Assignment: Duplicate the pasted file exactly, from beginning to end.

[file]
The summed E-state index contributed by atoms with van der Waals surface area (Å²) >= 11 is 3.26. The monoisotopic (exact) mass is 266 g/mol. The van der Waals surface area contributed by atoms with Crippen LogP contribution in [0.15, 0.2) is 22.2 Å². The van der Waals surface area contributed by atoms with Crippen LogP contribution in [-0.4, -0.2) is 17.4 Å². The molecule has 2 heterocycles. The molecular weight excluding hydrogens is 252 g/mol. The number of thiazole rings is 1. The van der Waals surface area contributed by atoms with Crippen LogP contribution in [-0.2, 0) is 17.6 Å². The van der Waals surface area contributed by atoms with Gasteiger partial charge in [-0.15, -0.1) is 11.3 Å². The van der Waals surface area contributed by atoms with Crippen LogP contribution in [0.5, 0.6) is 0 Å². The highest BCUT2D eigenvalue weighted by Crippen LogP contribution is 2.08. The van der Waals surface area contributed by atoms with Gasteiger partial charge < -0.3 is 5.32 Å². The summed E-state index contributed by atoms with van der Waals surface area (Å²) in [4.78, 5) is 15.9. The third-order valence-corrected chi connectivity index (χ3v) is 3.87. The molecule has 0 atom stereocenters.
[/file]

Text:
The summed E-state index contributed by atoms with van der Waals surface area (Å²) >= 11 is 3.26. The monoisotopic (exact) mass is 266 g/mol. The van der Waals surface area contributed by atoms with Crippen LogP contribution in [0.15, 0.2) is 22.2 Å². The van der Waals surface area contributed by atoms with Crippen LogP contribution in [-0.4, -0.2) is 17.4 Å². The molecule has 2 heterocycles. The molecular weight excluding hydrogens is 252 g/mol. The number of thiazole rings is 1. The van der Waals surface area contributed by atoms with Crippen LogP contribution in [-0.2, 0) is 17.6 Å². The van der Waals surface area contributed by atoms with Gasteiger partial charge in [-0.15, -0.1) is 11.3 Å². The van der Waals surface area contributed by atoms with Crippen LogP contribution in [0.5, 0.6) is 0 Å². The highest BCUT2D eigenvalue weighted by Crippen LogP contribution is 2.08. The van der Waals surface area contributed by atoms with Gasteiger partial charge < -0.3 is 5.32 Å². The summed E-state index contributed by atoms with van der Waals surface area (Å²) in [4.78, 5) is 15.9. The third-order valence-corrected chi connectivity index (χ3v) is 3.87. The molecule has 0 atom stereocenters.